Mid-ride breakdown can frustrate you big. That's why you should check all wiring connections in your bike and ensure everything is in the right place. Use your service manual and identify the bike circuit through the wiring schematic.

You should also tighten the blown a fuse. Bike wiring may require an expert. That's why you need bike insurance to pay for an expert mechanic when in need.

Change Oil

Have you covered thousands of miles with your motorbike? If yes, you should replace the engine oil to keep your machine running safely. Riding lowers oil viscosity, hence draining faster. Ride your bike for 5 minutes to warm it up before replacing the oil.

You should switch off the engine while your bike stands upright. Then, remove the drain and oil fill plugs for the old oil to escape. Make sure also to take out the oil filter. When the oil drains, install a new oil filter and restore the parts you had removed.

You can then refill your motorcycle oil using a funnel. The bike engine is quite a sensitive part. That's why you should buy two-wheeler insurance to protect your motorcycle.

Maintain Bike Chain Cleanness

Bike chains require some cleaning to avoid dirt build-up, which attracts rust. Today, many bike chains are O-ring and need less cleaning. But you would want to clean the chain after reaching the miles your bike manual recommends.

Begin to clean the bike chain by elevating the rear wheel and keeping the transmission neutral—allowing easy chain movement. You can then use a soft bristle brush to clean the chain. Don't forget to get two-wheeler insurance to cover unexpected bike maintenance expenses.

Replace the Bike Coolant

Bike coolant prevents the engine from overheating, rusting, or freezing. Begin by removing bodywork and accessing the coolant drain bolt. Get a drain pan and place it under the engine before removing the bolt to drain the coolant.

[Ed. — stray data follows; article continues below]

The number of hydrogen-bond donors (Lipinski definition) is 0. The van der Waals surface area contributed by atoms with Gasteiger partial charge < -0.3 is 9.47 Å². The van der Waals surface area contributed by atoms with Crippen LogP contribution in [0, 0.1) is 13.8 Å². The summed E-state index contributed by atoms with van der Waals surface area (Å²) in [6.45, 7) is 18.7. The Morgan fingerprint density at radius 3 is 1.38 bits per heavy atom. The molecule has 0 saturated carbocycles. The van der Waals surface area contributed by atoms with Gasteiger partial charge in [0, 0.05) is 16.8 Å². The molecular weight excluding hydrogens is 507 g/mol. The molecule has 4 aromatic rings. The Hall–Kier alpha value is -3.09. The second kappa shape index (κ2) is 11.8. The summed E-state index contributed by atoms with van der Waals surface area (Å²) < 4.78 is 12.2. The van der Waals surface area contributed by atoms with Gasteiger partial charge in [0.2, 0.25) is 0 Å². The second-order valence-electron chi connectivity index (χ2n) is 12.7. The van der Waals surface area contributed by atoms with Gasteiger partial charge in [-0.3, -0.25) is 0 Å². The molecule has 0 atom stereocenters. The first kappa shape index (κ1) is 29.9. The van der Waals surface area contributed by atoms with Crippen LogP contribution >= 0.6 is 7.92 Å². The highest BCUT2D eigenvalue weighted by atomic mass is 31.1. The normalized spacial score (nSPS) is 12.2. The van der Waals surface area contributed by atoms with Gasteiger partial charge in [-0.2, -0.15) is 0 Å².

Remove the radiator cap to ensure you drain everything, and reinstall the drain bolt when you are done draining. You can then fill the bike with new coolant using a funnel.

Make sure you put the radiator cap back and fix the bodywork you had removed. After that, ignite the engine and allow it to warm up for some minutes before you cut the ignition. Take advantage of a bike insurance policy wherever your bike requires an expensive checkup.

Read more -


1. How often should you replace bike engine oil?

Many bike manuals recommend oil replacement after 5000kms. However, if you use semisynthetic oil in your bike, replace the oil after 3000kms. For a fully synthetic oil, you can replace it after riding 5000 -7000kms.

2. What happens if I don't change my bike engine regularly?

Without an oil change, the bike's moving parts will experience increased friction, leading to tear and wear. Overall, bike performance will reduce, and engine overheating will occur.

3. When should I change my motorbike engine coolant?

Replace coolant after every four years. However, if the coolant isn't working effectively due to residue build-up or air, the coolant is replaced immediately.

4. Do I have to change the motorcycle air filter?

Yes. A clogged air filter makes the bike engine run poorly. You should change the air filter regularly, especially if you ride in dusty and extreme locations.

5. Do I need a bike insurance policy even when I can tune up the bike myself?

Yes, you need a comprehensive bike insurance policy. Insurance will offer a financial shield when you want to replace bike parts. In addition, if you get into an accident and are injured, you can get financial relief from your bike insurance company.